The curriculum, you know, was created over the summer with the teachers. It was submitted to the department of education for approval, and it's really in their hands now. And the question really is, you know, up to them to share that information.
CONAN: So it was up to the board of education, not to the school. And also, in retrospect, was it wise, the suggestion of halal food and having imams, as well as rabbis and ministers, on the board
Ms. ALMONTASER: Well, I'd be happy to respond to that. In terms of the halal kitchen, during the procedure of creating the proposal, there is an activity called create the most ideal school that would be inclusive to every child that walks through your doors. And in this activity, we created a halal kitchen because we thought maybe we may have most likely, you know, Muslim students. However, in the real world, there is no such thing as a halal kitchen or a kosher kitchen in the department of education public schools, so it was merely an activity to show the creativity of educators of being inclusive, nothing less, nothing more.
In terms of the advisory council that was mentioned, it was a group of leaders who were, you know, from all different faith traditions, who I've had a relationship with, who know my work, and who supported the work, and they were just simply lending their name and their reputation in the broader public to allay people's fears and concerns that this school may be a radical Islam school. And what their duty was going to be was to help us recruit students from their congregations and allow us to just have that kind of relationship but nothing more, nothing less.
And the important thing here to keep in mind is that this is a department of education public school. It follows all of the mandates that the department of education expects of every school in the school system. It follows the same curriculas. The only thing that is different is that it's teaching Arabic as a second language, and the curriculum that was being used under my leadership was going to be developed in conjunction with Michigan State University's Star Talk program, and we were going to be using Scholastics' "My Arabic" library. There was absolutely nothing being used that was coming from overseas.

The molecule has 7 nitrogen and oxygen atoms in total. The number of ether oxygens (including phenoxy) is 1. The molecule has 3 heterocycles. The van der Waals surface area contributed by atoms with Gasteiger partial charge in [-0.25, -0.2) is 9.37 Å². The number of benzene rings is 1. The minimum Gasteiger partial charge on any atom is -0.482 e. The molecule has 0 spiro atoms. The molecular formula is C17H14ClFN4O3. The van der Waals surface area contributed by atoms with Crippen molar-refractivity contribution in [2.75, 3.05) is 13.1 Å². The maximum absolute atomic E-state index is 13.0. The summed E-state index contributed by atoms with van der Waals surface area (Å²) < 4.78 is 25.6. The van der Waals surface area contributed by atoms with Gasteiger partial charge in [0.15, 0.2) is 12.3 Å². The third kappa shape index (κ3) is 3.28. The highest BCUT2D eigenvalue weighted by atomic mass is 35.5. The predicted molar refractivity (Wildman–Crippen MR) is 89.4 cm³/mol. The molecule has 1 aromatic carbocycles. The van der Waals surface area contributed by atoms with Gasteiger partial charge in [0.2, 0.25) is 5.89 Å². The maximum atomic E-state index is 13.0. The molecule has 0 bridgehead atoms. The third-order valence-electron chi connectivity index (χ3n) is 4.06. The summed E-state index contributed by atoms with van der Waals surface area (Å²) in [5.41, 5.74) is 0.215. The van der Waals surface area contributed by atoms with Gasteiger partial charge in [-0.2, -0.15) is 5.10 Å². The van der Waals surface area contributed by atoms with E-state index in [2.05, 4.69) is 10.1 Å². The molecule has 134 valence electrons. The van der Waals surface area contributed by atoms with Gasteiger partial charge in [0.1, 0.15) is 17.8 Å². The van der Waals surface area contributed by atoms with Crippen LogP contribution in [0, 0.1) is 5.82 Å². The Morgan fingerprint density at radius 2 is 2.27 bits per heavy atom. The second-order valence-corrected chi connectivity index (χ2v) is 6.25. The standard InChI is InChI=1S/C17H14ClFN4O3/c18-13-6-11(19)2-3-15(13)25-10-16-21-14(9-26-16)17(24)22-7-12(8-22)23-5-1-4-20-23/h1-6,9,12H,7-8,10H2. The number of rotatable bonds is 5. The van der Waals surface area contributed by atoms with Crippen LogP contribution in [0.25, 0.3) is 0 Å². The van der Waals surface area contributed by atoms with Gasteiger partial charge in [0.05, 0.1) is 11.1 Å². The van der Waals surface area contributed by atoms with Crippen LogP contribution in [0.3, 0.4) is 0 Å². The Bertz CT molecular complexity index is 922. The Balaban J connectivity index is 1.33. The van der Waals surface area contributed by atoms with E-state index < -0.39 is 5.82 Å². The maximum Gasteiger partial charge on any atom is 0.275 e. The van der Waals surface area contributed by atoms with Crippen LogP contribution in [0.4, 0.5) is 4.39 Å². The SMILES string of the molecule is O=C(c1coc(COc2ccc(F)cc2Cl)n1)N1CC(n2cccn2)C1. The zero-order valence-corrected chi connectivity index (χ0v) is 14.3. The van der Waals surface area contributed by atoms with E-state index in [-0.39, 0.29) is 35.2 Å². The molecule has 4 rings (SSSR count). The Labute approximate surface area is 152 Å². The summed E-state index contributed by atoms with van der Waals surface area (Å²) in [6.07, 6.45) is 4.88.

CONAN: We're talking about the controversy in New York City and around the country over an Arabic language school. You're listening to Talk of the Nation from NPR News. And let's get John on the line, John's calling us from Harpursville, New York.
JOHN (Caller): Hello.
CONAN: Hi there.
JOHN: Yes, I live in upstate New York, in a large town around here, it's called Binghamton, and we have a Jewish schools, Polish schools, Slovak schools, Greek schools, but they're all private schools.
CONAN: And I guess the implication...
JOHN: None of those are supported by the state.
CONAN: So Debbie Almontaser, why was it important to you to have this be a public school, as opposed to starting a private school? I'm sure there are other Arabic schools, private schools that teach Arabic, anyway.
Ms. ALMONTASER: There are private Islamic schools in New York City that teach Arabic as a foreign language, and that was not what I wanted to do. I wanted to create a school that would allow every student from all different faiths and cultural traditions to come and have this rare opportunity to learn Arabic as a second language and learn about this culture to develop a better understanding and to give them a competitive edge for, you know, the 21st century workforce.
You know, if that was the case, I would have certainly decided to open a private Islamic school, but I wanted to attract all students who wanted a better opportunity. And, you know, we are just teaching Arabic, nothing less, nothing more. And if any - there is no political or ideological agenda here, as many proponents have put out there.
JOHN: I understand that. But why on earth should the state support you?
Ms. ALMONTASER: Well, the school is among 66 dual-language programs in New York City. Dual-language programs have become widely respected for the fact that they provide students with the opportunity to learn another language equally and effectively. And students who are in a dual language program far exceed students who are in a monolingual program. And there is federal funding, you know, from the State Department to teach Arabic, and we felt that this was going to be a wonderful opportunity to have that.
And you know, the important thing, also, to remember is that I wish that I could take full credit for the development and creation of the school, but I was sought out for it. The Department of Education, through New Visions, asked me to start this school. So this was an idea that came from New Visions. It was not my brain child. And they identified me because of my stellar record as an educator and based on my networks within the city and being well known throughout the city in many communities.
CONAN: John, thanks very much for the call.
CONAN: And Debbie Almontaser, thank you very much for your time today.
Ms. ALMONTASER: You're very welcome.
CONAN: Debbie Almontaser is the founder and former principal of the Khalil Gibran International Academy, with us today from her office in New York.
When we come back, we're going to talk about a school in Dallas using a new weapon in the fight against truancy, GPS monitors. We'll explain coming up. Stay with us. I'm Neal Conan. You're listening to Talk of the Nation from NPR News.